Why we stop playing pirate and embrace our inner MC-self
For many, the idea of something is often as satisfying as the thing itself. As an example, I know all of the alpha destinations associated with Harley-Davidson's line of big motor small frame Dyna bikes. Why? Because I want one, or so I think. I go through the 'Grams, bookmarking the bikes which satisfy my burgeoning desire to be that dude, i.e. the one with the ten-inch T bars, Club Style fairing and paint matched Simpson helmet. Yet the trigger remains un-pulled and my garage remains devoid of Davidson.
Why? Because like so many people, I yearn for a thing and am happy knowing all about it without owning it. Not yet at least. Conversely, I could own the thing and not use the thing, like countless Americans with big, glossy baggers in their garage. A few months ago, I helped my recently retired uncle sell his Street Glide. He owned it, rode it rarely, but was satisfied knowing it was in the garage and available for beer-aided petting sessions when his bros came ‘round to BBQ.
Another example of this phenomenon comes in the form of costuming. Cccasionally, and only for short sprints in the summer months my aforementioned uncle—the Vice President of a prominent company—would pull on his black leather engineer boots, cover his cabeza in a bandanna, and fire up his Harley. Again, satisfied feeling a part of something—or at least seeming to be. Like me and my Dyna bookmarks on Instagram, or the fact that what I wear when riding depends on the kind of bike I'm on. It's a conscious decision to look a certain way—I dress one way if I'm going to ride an ADV bike, and another way if I'm going to ride an Italian sport bike.
So, I wonder, why do we associate happiness with conformity? Satisfaction with association or ownership? I'm not alone in the idea that 'owning' or 'appearing' can often bring a greater level of gratification than 'doing' or 'being' the thing itself. Because let's be honest, sometimes you want to play pirate, or space trooper or handsome Italian go-fast guy, or a bro-y, take-no-shit flatbiller on an FXR.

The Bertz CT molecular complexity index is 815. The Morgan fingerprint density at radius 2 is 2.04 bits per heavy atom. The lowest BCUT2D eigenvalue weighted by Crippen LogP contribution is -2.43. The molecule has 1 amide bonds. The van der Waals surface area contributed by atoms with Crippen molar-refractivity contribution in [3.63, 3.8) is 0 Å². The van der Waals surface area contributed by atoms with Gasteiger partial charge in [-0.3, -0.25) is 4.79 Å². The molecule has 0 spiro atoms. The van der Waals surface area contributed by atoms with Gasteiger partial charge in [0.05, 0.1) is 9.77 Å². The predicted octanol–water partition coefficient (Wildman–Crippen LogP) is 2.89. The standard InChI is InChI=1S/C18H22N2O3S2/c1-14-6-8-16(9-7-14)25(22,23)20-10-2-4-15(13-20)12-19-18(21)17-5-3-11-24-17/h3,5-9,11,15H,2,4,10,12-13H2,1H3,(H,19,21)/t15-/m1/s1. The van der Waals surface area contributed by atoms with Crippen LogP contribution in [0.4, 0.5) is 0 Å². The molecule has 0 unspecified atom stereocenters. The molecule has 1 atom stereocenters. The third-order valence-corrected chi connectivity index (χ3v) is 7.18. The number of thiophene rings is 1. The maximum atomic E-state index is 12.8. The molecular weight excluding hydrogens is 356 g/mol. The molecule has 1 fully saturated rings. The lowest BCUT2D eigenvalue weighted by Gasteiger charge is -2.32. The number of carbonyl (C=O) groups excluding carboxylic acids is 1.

In an effort to better understand, I'd like to take ten steps back and try to sort out the psychology behind wishing and was-ing. Should we blame our have-everything-all-the-time culture wherein we can see, acquire, and emulate whatever is fixed on our cultural radar at any given time? Did the forefathers of cultural cool measure themselves against a pre-existing playbook? I'd like to think no, and that cultural phenomena occur naturally and randomly based on circumstances surrounding a subculture or an industry.
Hot Rods, as an example, were how guys getting home from WWII got to go fast. Steve McQueen is another example. His everlasting cool can be associated with his desire to do dope shit—race motorcycles in Baja, drive race cars, drive Jaguars off-road, etc. If you were to look subjectively at McQueen's lifestyle, you'd notice he was always using the latest and greatest. A scene from On Any Sunday, where McQueen is getting ready to race Glen Helen—or maybe the Catalina GP?— wearing an open-faced helmet and a visor with these weird little wings on it. Those little wings were there as an attempt to make the the lid, and McQueen, a bit more aerodynamic. They weren't there for looks, and McQueen certainly didn't care about looking cool on the track. Instead they were there to increase his ability to go fast, and, perhaps, to win. Now though, the latest iteration of motorcycle enthusiasts clamor for a classic McQueen aesthetic, one which was originally intended to be a performance enhancer. I can't help but think that if Steve lived contemporaneously he'd be wearing a carbon fiber helmet, the latest leathers, and looking for ways to shave seconds off a lap, not make the pages of ‘Teen Heart Crush,’ or whatever.
To assume that what you want and what you need are synonymous is the same silliness that leads people to buy into big mortgages and then freak out a few years later, sell everything, and live in a van instead. Instead of diving head first into a lifestyle choice based on Instagram and YouTube videos you've been bingeing on, maybe just play pretend for a while and see how things shake out? Or is it just as bad as buying into the bullshit, putting on the proverbial costume, and playing pirate from Friday ‘til you go back to your office at 08:00?
Don’t worry, I’m as confused as you are. What I do know, however, is authenticity comes naturally. You can’t force cool. Sometimes, though, what you want and who you really are don’t vibe.That’s alright, because the look or style or culture you’ve been obsessing over probably isn’t who or what you’ll be happy with. Maybe you’re just a motorcyclist, and this is also alright. Because being a motorcyclist is much cooler than being like most people, right?
Photos: Kyra Sacladan